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Disney has come under fire for problematic portrayals of non-white and non-western cultures in many of its older movies. They aren't the only one, of course, but since their movies are an iconic part of most American kids' childhoods, Disney's messaging holds a lot of power.

Fortunately, that power can be used for good, and Disney can serve as an example to other companies if they learn from their mistakes, account for their misdeeds, and do the right thing going forward. Without getting too many hopes up, it appears that the entertainment giant may have actually done just that with the new Frozen II film.

According to NOW Toronto, the producers of Frozen II have entered into a contract with the Sámi people—the Indigenous people of the Scandinavian regions—to ensure that they portray the culture with respect.

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Though there was not a direct portrayal of the Sámi in the first Frozen movie, the choral chant that opens the film was inspired by an ancient Sámi vocal tradition. In addition, the clothing worn by Kristoff closely resembled what a Sámi reindeer herder would wear. The inclusion of these elements of Sámi culture with no context or acknowledgement sparked conversations about cultural appropriation and erasure on social media.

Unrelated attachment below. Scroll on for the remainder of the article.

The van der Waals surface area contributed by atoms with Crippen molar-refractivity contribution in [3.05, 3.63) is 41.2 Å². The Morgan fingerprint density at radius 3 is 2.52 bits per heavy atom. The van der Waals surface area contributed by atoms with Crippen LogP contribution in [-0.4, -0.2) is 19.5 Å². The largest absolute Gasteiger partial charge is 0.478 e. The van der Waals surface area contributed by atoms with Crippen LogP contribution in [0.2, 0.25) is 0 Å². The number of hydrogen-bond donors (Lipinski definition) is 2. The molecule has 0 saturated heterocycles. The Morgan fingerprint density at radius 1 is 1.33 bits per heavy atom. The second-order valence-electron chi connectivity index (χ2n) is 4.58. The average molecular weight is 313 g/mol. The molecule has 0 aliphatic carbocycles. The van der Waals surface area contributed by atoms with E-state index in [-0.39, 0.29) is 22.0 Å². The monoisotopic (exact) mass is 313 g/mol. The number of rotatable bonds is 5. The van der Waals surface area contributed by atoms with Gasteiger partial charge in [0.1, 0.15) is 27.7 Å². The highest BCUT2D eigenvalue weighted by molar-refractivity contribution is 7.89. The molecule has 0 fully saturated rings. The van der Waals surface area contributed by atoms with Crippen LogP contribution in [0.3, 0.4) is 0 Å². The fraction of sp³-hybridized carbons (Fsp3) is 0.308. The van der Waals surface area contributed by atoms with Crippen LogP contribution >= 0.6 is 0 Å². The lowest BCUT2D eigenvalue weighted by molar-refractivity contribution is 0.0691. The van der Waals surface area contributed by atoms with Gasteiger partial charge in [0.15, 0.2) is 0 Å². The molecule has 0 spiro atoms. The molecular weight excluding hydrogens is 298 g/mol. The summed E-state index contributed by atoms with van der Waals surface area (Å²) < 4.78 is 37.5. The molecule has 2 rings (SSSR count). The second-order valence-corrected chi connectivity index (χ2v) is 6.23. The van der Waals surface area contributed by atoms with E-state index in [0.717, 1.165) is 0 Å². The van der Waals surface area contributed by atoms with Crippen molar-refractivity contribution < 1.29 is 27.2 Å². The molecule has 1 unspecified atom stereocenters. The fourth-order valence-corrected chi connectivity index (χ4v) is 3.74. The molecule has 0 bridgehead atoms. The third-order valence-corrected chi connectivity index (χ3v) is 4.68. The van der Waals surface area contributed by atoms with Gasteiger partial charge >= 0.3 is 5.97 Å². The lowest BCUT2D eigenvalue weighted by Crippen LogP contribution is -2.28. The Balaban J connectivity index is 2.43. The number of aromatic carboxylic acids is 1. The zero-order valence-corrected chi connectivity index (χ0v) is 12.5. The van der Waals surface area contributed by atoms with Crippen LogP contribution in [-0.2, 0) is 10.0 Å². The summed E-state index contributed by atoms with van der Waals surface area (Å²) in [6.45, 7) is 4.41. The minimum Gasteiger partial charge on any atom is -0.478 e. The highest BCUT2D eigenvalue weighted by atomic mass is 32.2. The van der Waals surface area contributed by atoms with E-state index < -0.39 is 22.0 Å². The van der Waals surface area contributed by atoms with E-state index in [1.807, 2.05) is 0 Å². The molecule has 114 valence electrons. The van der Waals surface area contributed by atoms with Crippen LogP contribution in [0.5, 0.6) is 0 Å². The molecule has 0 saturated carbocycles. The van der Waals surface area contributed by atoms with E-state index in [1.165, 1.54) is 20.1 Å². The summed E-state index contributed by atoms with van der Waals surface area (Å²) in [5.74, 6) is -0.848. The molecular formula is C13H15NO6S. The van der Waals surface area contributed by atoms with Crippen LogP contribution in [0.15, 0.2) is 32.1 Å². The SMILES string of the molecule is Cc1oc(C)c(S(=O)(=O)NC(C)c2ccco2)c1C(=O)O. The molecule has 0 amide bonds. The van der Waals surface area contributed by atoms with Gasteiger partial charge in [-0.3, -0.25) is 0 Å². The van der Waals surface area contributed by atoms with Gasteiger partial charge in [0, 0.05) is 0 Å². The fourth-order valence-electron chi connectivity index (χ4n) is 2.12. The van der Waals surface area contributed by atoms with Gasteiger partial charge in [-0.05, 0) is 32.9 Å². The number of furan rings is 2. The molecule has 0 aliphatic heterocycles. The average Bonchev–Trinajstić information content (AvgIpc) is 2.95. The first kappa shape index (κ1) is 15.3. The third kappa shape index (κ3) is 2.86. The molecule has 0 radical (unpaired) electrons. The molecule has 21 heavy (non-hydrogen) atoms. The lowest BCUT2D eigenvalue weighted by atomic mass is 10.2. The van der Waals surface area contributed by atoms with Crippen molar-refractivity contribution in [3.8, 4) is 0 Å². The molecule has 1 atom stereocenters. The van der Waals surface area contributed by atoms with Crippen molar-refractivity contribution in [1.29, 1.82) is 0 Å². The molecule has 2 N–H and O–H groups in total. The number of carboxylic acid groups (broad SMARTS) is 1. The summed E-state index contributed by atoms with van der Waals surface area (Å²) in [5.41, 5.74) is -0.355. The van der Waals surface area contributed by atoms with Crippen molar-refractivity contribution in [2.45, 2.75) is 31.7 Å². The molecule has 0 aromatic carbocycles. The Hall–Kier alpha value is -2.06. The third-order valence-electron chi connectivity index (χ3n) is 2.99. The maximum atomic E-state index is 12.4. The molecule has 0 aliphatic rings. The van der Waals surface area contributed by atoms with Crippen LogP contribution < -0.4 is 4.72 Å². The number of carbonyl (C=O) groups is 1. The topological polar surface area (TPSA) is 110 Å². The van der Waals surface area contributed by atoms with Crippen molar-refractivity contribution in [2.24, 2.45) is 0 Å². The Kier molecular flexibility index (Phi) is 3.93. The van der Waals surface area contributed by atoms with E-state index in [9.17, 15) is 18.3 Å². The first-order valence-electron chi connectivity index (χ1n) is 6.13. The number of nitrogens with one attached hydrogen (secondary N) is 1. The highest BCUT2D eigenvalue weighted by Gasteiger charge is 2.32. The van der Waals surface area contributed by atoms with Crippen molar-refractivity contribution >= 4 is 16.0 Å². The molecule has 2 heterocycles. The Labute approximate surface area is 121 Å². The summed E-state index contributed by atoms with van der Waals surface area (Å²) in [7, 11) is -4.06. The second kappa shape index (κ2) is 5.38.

Frozen II features Indigenous culture much more directly, and even addressed the issue of Indigenous erasure. Filmmakers Jennifer Lee and Chris Buck, along with producer Peter Del Vecho, consulted with experts on how to do that respectfully—the experts, of course, being the Sámi people themselves.

Sámi leaders met with Disney producer Peter Del Vecho in September 2019.Sámediggi Sametinget/Flickr